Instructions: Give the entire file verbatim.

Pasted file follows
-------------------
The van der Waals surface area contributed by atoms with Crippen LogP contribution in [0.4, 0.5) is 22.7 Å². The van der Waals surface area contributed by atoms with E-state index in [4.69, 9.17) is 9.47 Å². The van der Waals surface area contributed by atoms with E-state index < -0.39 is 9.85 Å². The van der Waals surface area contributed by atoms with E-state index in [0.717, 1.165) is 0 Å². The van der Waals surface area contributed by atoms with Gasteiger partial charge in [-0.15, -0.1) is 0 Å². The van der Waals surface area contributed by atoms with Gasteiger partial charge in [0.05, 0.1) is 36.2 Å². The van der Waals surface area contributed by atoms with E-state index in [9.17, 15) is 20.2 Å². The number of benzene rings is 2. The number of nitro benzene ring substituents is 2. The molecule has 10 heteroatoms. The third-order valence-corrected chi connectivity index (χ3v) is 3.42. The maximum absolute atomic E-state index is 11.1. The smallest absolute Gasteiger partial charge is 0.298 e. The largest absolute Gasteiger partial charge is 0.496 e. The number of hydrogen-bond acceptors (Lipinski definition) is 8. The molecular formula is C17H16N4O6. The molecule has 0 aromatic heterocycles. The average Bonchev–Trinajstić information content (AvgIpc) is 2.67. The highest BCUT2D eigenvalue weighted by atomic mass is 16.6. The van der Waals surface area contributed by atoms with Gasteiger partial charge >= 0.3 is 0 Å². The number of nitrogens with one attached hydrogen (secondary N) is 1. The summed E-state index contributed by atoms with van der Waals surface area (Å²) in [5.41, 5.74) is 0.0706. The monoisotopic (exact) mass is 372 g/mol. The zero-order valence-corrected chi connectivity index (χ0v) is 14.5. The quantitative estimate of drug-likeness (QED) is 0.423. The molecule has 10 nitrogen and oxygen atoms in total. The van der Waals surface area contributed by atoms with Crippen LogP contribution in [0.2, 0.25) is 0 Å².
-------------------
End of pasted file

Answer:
The van der Waals surface area contributed by atoms with Crippen LogP contribution in [0.4, 0.5) is 22.7 Å². The van der Waals surface area contributed by atoms with E-state index in [4.69, 9.17) is 9.47 Å². The van der Waals surface area contributed by atoms with E-state index < -0.39 is 9.85 Å². The van der Waals surface area contributed by atoms with E-state index in [0.717, 1.165) is 0 Å². The van der Waals surface area contributed by atoms with Gasteiger partial charge in [-0.15, -0.1) is 0 Å². The van der Waals surface area contributed by atoms with Gasteiger partial charge in [0.05, 0.1) is 36.2 Å². The van der Waals surface area contributed by atoms with E-state index in [9.17, 15) is 20.2 Å². The number of benzene rings is 2. The number of nitro benzene ring substituents is 2. The molecule has 10 heteroatoms. The third-order valence-corrected chi connectivity index (χ3v) is 3.42. The maximum absolute atomic E-state index is 11.1. The smallest absolute Gasteiger partial charge is 0.298 e. The largest absolute Gasteiger partial charge is 0.496 e. The number of hydrogen-bond acceptors (Lipinski definition) is 8. The molecular formula is C17H16N4O6. The molecule has 0 aromatic heterocycles. The average Bonchev–Trinajstić information content (AvgIpc) is 2.67. The highest BCUT2D eigenvalue weighted by atomic mass is 16.6. The van der Waals surface area contributed by atoms with Gasteiger partial charge >= 0.3 is 0 Å². The number of nitrogens with one attached hydrogen (secondary N) is 1. The summed E-state index contributed by atoms with van der Waals surface area (Å²) in [5.41, 5.74) is 0.0706. The monoisotopic (exact) mass is 372 g/mol. The zero-order valence-corrected chi connectivity index (χ0v) is 14.5. The quantitative estimate of drug-likeness (QED) is 0.423. The molecule has 10 nitrogen and oxygen atoms in total. The van der Waals surface area contributed by atoms with Crippen LogP contribution in [0.2, 0.25) is 0 Å².